First, lets talk about Virginia.
Virginia actually should have flipped back from “Weak Obama” to “Lean Obama” YESTERDAY. The data was in my spreadsheet. Virginia had clearly dropped below a 5% Obama lead again, to 4.3%. I have no idea how I missed it, but I did, and I did not mention it in yesterday’s update. I screwed up. I have corrected the historical trend graph above to reflect this category change as of yesterday.
The graph below of the Virginia polls is as it was YESTERDAY, not yet including new data from today:
As I mentioned when Virginia changed status on Wednesday, it is just bouncing back and forth. The recent history now looks like this:
- Sep 14 to Sep 20 – Lean Obama (6 days)
- Sep 20 to Sep 22 – Weak Obama (2 days)
- Sep 22 to Sep 23 – Lean Obama (1 day)
- Sep 23 to Sep 28 – Weak Obama (5 days)
- Sep 28 to Oct 3 – Lean Obama (6 days)
- Oct 3 to Oct 4 – Weak Obama (1 day)
- Oct 4 to ??? – Lean Obama
The latest change to move the state back to being a close state happened BEFORE any polls that were taken after the first debate.
Now, I wouldn’t have known this yesterday, but today’s update contains two new Virginia polls, the first ones taken after the debate, and they suddenly show Romney ahead! So the five poll average is dropping rapidly, and is now down to a 2.8% Obama lead. So maybe this time we are done bouncing, and we’ll either stay close but leaning Obama, or end up moving to Leaning Romney. We’ll see. But as of the update that should have happened yesterday but I missed (damn it!) Virginia was still just bouncing back and forth, hovering around the “Obama 5% Lead” mark.
Next up is a state that really does change due to today’s new data:
Ohio had been moving rapidly in Obama’s direction. Every new day of polls seemed to increase Obama’s lead. Obama’s lead had gone over 5% on September 26th and had gotten up to a 7.8% lead in the 5 poll average as of yesterday.
Today I added two new polls, both taken entirely on the 4th, which is of course after the first debate. One shows Obama up by only 1%, the other shows Romney up by 1%. Together they average to a tie. If more polls end up backing up these two new polls, it will show a very substantial movement due to the debate, on the order of a 7% or 8% shift. That would be gigantic.
For now though, with three polls before the debate and two after, Obama’s lead in the five poll average is down to 4.2%. That puts the state back into the “Lean Obama” category, and puts it back into play for Romney.
To summarize the updated state of the race:
|Romney Best Case||281||257|
|Obama Best Case||191||347|
The big change of course is that Romney’s best case once again includes winning. If he sweeps all the close states, now once again including Ohio and Virginia, he can win 281 to 257. Now, of the six close states, he is only ahead in North Carolina according to my five poll average, so this is still a tall order.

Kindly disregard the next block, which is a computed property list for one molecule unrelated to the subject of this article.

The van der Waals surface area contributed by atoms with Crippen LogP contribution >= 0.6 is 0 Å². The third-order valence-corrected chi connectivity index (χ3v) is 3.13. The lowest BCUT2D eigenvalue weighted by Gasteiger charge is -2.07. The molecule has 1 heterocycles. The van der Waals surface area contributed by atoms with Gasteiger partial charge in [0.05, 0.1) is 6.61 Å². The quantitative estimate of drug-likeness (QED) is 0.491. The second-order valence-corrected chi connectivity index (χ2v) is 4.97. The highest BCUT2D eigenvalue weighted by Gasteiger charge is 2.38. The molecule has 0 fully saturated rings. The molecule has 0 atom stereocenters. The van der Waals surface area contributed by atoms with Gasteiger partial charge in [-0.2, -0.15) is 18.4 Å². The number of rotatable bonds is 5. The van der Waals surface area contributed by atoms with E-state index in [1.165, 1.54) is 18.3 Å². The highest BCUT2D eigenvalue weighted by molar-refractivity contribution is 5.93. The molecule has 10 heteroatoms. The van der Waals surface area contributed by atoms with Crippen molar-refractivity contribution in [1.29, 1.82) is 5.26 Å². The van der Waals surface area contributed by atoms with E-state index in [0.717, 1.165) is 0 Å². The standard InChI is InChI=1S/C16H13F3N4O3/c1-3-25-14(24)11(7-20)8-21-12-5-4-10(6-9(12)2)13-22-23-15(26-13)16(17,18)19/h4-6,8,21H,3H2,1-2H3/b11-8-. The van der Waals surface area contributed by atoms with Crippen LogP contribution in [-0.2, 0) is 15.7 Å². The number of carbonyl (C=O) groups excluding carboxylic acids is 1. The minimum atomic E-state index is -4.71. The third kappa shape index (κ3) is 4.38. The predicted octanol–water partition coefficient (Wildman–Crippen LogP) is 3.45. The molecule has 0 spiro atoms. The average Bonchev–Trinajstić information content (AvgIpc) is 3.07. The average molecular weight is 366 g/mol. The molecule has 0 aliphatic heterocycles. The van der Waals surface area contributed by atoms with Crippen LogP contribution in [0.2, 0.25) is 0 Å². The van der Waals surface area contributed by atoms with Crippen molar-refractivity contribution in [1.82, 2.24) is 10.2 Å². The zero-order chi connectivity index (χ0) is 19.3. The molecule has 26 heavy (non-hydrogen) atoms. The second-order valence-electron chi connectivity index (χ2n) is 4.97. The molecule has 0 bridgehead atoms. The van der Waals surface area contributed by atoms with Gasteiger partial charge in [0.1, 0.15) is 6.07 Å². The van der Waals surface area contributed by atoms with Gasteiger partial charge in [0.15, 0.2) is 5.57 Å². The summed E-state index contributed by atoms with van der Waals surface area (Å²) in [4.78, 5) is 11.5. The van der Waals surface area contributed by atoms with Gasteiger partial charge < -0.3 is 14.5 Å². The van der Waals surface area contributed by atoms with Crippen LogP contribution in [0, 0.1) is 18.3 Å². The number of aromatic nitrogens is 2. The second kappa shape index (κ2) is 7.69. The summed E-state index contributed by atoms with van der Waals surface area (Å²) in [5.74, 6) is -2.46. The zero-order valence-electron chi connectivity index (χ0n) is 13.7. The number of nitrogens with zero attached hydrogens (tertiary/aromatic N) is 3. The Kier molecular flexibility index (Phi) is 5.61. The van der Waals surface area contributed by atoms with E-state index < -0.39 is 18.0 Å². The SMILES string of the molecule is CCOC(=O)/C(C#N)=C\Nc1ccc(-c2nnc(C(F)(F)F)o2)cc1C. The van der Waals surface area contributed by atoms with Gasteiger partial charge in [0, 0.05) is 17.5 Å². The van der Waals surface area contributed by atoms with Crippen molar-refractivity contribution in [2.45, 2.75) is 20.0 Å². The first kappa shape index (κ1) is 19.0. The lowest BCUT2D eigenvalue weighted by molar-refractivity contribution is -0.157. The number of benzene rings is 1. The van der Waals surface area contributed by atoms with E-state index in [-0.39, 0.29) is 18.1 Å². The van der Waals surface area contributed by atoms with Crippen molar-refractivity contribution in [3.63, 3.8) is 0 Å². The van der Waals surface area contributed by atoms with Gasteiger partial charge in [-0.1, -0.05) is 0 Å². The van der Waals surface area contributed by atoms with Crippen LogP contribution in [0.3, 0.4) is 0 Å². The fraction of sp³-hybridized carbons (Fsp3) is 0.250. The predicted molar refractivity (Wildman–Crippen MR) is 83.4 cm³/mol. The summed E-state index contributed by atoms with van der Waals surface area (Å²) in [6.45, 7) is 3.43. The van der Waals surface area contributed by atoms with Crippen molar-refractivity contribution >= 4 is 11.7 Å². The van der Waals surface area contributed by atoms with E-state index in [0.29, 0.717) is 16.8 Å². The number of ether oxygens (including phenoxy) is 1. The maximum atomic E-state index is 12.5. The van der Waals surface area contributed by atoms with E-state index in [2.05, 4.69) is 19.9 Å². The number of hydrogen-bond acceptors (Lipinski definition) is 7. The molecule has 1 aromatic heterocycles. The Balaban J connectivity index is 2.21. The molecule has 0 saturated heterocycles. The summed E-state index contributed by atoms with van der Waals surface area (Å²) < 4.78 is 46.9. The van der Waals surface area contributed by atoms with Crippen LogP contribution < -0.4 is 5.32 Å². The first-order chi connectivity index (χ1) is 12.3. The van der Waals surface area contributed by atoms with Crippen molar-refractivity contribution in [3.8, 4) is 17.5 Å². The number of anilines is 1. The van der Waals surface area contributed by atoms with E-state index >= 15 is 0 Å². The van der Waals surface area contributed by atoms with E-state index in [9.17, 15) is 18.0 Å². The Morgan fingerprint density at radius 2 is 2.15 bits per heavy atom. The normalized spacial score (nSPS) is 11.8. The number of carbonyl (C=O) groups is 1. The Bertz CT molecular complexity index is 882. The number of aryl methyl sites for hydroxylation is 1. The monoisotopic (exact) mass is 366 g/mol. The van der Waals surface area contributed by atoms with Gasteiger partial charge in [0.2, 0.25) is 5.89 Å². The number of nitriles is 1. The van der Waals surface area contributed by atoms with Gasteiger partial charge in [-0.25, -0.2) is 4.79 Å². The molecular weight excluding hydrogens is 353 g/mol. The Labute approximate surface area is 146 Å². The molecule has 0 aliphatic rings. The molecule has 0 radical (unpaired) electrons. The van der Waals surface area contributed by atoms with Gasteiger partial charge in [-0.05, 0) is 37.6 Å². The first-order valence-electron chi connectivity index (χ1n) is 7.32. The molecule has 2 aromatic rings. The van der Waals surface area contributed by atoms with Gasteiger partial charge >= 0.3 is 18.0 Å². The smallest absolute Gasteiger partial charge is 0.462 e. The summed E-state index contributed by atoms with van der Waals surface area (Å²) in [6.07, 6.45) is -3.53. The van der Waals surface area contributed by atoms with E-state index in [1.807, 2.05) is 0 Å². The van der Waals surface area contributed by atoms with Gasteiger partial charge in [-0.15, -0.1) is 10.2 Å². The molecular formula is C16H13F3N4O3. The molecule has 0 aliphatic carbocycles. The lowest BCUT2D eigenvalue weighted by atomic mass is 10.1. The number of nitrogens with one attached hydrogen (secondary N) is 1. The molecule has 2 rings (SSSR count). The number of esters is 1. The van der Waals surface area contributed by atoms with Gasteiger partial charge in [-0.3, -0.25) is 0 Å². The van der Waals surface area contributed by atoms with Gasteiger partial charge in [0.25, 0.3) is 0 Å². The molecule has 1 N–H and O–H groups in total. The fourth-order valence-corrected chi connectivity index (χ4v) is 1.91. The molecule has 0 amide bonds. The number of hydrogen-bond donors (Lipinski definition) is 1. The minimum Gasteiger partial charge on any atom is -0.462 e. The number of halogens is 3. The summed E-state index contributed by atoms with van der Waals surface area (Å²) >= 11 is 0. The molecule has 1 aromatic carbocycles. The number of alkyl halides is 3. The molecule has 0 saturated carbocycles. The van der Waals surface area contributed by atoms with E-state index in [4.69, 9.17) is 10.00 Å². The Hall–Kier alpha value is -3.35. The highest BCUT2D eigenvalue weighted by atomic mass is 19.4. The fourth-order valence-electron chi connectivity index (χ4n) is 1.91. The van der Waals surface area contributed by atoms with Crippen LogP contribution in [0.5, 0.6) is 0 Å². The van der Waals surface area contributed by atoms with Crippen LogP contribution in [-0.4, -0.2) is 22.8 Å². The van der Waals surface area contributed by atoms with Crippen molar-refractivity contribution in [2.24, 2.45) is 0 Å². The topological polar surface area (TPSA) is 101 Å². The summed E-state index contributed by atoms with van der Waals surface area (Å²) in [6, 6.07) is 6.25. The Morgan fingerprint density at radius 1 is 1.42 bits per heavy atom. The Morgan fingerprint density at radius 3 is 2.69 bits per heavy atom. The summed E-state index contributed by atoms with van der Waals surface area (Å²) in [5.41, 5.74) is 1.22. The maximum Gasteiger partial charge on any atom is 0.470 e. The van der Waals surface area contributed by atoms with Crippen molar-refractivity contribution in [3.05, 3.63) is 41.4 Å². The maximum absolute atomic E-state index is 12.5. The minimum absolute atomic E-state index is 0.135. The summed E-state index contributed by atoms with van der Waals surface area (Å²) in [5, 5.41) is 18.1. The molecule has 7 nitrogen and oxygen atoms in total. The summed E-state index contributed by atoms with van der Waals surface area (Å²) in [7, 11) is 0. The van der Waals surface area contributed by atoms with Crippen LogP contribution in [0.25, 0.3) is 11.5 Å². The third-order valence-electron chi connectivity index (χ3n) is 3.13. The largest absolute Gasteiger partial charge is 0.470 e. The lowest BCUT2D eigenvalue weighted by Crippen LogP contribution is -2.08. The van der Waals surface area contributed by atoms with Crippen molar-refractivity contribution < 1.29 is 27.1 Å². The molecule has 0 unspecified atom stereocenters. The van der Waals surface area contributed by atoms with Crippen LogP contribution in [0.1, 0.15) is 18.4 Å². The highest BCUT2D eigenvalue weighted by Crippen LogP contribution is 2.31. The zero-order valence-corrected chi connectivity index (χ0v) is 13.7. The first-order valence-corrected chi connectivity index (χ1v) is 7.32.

But the new polls in Ohio indicate there just might have been a big debate effect. Other new polls with post debate data in Virginia, as mentioned above, and in Florida also show noticeable tightening, just nothing that changes a state to a new category yet. Both Virginia (if I’d properly updated it yesterday) and Florida were already categorized as close states. The new polls, so far, have made these states even closer, but have not actually flipped them over to be leaning Romney.
If more new polls over the next few days continue to show big improvements for Romney though, we could see some of the Lean Obama states start flipping over to being Lean Romney states, and we could see a few more Weak Obama states become close Lean Obama states.
So far we just have Ohio making a category change that seems like a clear debate effect. But Ohio is a big state, and there has still been very light post-debate polling. We’ll know better what the real effect of the first debate was after a few more days.
Then we’ll hit the VP debate, and other changes in the news cycle, which will make it hard to determine if any further changes are really due to the debate, or from other things that happen later.
Bottom line though, coming off a very bad month most of September, since September 27th Romney has been bouncing back. Since then his numbers have been fairly consistently improving.
For now I’ll stick by the prediction that the beginning of September was his post-primary high water mark in my models though. I think his levels at that point… namely a 317 to 221 best case if he were to win ALL of the close states (an unlikely outcome) and a 303 to 235 Obama win “current status” if everybody just takes the states they are ahead in… is likely to serve as a ceiling for Romney’s gains. I don’t think he’ll be able to break past that point.
Unless of course Obama has a whole lot more bad performances like his debate this week up his sleeve for the coming weeks. If that happens, then who knows. :-)
Note: Chart and map from the Abulsme.com 2012 Electoral College Prediction page. Both assume Obama vs Romney with no strong third party candidate and show polling as it currently exists. Things will change before election day. On the map red is Romney, blue is Obama, gold states are too close to call. Lines on the chart represent how many more electoral votes a candidate would have than is needed to tie under several different scenarios. Up is good for Obama, Down is good for Romney.